Tuesday, 25 May 2010
An old friend dropped by the shop and asked if I had ever dyed with Tsukimiso (Moon Watching Grass) or in English, a common variety of Four Wing Evening Primrose. I hadn't even heard of it. She said that it dyed a deep purple after having the initial yellow pigment removed in boiling water then in the second boiling being decocted in an alkaline dye bath and then reducing the pH with vinegar and finally mordanted with iron.
You can only get the dark color before the flower buds form in late spring. It sounded like a real pain in the ass to dye with. However, asking around the village it turns out it grows in the gravel on the stream bank just 50 meters from the front door.
The results were great on silk produced last spring. It dyed a pale yellow and instantly went dark purple in the iron mordant. Amazing reaction. On the right side of the picture you can see the pale yellow and on the left side the iron mordanted purple.
Monday, 24 May 2010
It is stencil dying season again. The sun is warm enough to dry the glue paste. Here I have some lotus patterns I drew/carved last year and an old leaf stencil that Barbara cut out over ten years ago. The material is a hemp/ramie blend. Summer scarves for men and women are popular this year.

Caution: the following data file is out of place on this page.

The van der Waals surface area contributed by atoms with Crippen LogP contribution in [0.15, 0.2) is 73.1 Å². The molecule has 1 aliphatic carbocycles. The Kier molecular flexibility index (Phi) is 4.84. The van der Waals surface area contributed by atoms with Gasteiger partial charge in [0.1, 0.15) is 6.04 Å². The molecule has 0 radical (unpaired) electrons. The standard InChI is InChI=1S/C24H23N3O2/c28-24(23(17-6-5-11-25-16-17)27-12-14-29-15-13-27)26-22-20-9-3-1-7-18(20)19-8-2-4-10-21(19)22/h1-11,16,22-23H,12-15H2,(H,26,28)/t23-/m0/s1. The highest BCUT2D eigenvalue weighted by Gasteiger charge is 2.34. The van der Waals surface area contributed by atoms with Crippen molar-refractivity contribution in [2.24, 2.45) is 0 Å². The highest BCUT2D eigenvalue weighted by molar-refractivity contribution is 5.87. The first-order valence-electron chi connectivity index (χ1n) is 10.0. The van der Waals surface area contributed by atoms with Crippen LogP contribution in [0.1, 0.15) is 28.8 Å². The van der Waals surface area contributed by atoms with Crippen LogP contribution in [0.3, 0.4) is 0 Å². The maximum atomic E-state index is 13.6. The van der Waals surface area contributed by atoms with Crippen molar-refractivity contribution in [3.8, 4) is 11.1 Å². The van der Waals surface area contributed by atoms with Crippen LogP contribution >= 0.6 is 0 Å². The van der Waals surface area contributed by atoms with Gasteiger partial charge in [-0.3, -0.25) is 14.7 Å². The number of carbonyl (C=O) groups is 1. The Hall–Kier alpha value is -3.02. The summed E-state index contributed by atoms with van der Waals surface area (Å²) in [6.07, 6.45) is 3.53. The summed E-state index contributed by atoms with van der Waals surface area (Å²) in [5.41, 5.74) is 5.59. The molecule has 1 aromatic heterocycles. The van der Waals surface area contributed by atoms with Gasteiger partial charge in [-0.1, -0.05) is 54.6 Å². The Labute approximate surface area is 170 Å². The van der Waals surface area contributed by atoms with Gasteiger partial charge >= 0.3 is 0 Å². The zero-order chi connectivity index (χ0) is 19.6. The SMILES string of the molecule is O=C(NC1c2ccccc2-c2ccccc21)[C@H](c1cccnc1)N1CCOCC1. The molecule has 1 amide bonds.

Eri spent ages individually trying these small square dots for her quilt project. I was worried it might turn out a little overdone..I was wrong. It tuned out perfect.
The vat was in great shape. All the light green is a sign that there is no oxygen in the vat and tha the pH is high. It is spinning after I stirred it.
Tuesday, 11 May 2010
On April 24th I opened a very small gallery and workshop in my town at the entrance to a large prefectural art recreation facility , Fujino Geijutsu no ie . There is a hotel and campground , theater for 300, a woodwork facility, glass work studio, pottery studio etc. I've held workshops here in the past. It was a center for many of the local artists for 15 years. Nine other creative types: potters, a landscape architect, several contemporary glass artists, a few painters, a leather worker making shoes and bags, a wood furniture maker, a Japanese antique dealer and myself. We each have a small separate wood cabin/container like gallery. There is a restaurant in the center with a huge balcony looking out on the mountains.
I set up two indigo vats on my balcony here. I'm taking it slow and letting it evolve without too much structure. I had figured I would have customers come and experiment with indigo dying. I prepared cloth ready to dye. They can bring their old clothes from home and refresh them with indigo. Sadly, it seems that people just come and shop. I pretty much sold out in the first two weeks. (Now I'm in frantic production mode!)
So my blog is suffering.